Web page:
Likewise, for ceramic, marble and granite floor finishes, you might encounter tone variations.
However, these ‘defects’ – along with open veins and pinholes (formation of air pockets) – aren’t always the result of faulty manufacturing or workmanship and could simply be natural (and fixable) characteristics inherent to these finishes.
One more thing to look out for is tile hollowness (both floor and walls): this indicates an adhesive problem between the tile and substrate, which can lead to tiles ‘popping’ or bulging over time.
To check, you can easily get a tapping rod from e-commerce sites or local hardware stores, or use a marble/coin to tap tiles.
Regardless of the flooring finish or tile used (wood, ceramic, marble, granite or otherwise), there should be no visible cracks, chip-offs or scratches visible from a distance of 1.5m.
Additionally, after the defects are patched up, carefully check if the touched-up area(s) closely match the existing material’s colour.
6. Walls and ceiling
After inspecting your flooring, the rest of the surfaces you’re left with are the walls and the ceiling.
As with floor cracks, the surface of your wall should be visually smooth and free of defects from a distance of about 1.5m. If a wall is tiled (e.g. bathroom walls), the tile joints should be straight and consistent.
The last step is to check against a spirit level to identify any slanted or uneven walls.
The surface is level as long as the bubble in the spirit level is between the guidelines in the vertical or horizontal vials; if it’s leaning to the left or right out of the guidelines, the surface is sloping in that direction.
If your ceiling has been painted, it should be free of brush marks and there shouldn’t be any dampness, patchiness or inconsistent colours.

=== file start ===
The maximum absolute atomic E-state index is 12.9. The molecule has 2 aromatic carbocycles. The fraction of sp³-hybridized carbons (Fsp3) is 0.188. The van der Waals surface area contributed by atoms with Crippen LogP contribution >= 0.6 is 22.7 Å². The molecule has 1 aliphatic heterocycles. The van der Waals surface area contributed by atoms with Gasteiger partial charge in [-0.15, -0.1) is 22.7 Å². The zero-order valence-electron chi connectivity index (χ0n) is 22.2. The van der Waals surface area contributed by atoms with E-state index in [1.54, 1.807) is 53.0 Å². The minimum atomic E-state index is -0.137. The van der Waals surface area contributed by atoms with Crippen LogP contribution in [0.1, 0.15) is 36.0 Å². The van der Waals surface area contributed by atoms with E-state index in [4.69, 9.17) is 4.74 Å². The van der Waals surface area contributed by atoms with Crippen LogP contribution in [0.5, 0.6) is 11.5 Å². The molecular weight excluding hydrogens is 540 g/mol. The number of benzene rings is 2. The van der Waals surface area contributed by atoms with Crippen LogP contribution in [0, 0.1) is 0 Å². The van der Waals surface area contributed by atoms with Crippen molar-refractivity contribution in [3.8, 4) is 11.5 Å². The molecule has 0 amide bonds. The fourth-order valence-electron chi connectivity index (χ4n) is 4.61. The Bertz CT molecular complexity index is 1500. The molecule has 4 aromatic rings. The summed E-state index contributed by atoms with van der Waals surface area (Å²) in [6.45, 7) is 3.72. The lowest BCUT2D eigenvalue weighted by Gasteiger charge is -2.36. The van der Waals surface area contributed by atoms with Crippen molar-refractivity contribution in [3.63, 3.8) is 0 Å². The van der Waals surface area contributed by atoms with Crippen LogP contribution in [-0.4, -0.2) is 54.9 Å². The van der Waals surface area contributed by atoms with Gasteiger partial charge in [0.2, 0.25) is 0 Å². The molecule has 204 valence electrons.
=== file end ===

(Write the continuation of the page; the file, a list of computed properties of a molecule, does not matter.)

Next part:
Likewise, there shouldn’t be any cracks, chipping (which can be caused when water from a leak enters a fresh coat of paint) or pinholes (small craters that form in paint during the drying process).
Short-lease 2-room Flexi flats also come with elderly-friendly fittings like built-in kitchen cabinets and a built-in bedroom wardrobe.
For all these, inspect the laminates for any peeling, scratches, chips and stains. Do also open and close the doors to check on the hinges and to see if the door and frame are aligned properly.
8. Other things to check
Whether they are hinge mechanisms, hinge screws, door handles, window hinges or shower handles, make sure that all of your new HDB flat’s fittings are free of rust and stains.
Do also check on your laundry rack’s mechanisms and the water quality at home.
How to inspect your flat, report defects and get them rectified
While the list above illustrates common defects that you might encounter during a check, it is by no means exhaustive, so it’s important that you go over all of your HDB flat’s surfaces, rooms and fittings with a fine-tooth comb to fix out all the kinks.
Likewise, checking all of your home’s pipes and nearby surfaces (ceiling and walls) for dampness could help you identify an early ceiling leak or water seepage issue, if there’s one. These could affect the structural integrity of your home if the issue isn’t resolved.
After you discover a fault, be sure to mark it out with tape and take a photo. For convenience, you can take notes of the defects in this comprehensive and downloadable BTO defects checklist. When you’ve consolidated your flat’s defects, submit them to your estate’s BSC or via HDB InfoWeb.
Following this, the BSC will arrange a joint inspection to verify the items reported and assign contractor(s) to carry out the rectification.
This way, any defects can be resolved before your renovation begins and ensures your moving-in plans stay on track!
This article was originally adapted from MyNiceHome on 16 November 2020, HDB’s official website for all things related to home buying and renovation in Singapore, and updated on 31 October 2023.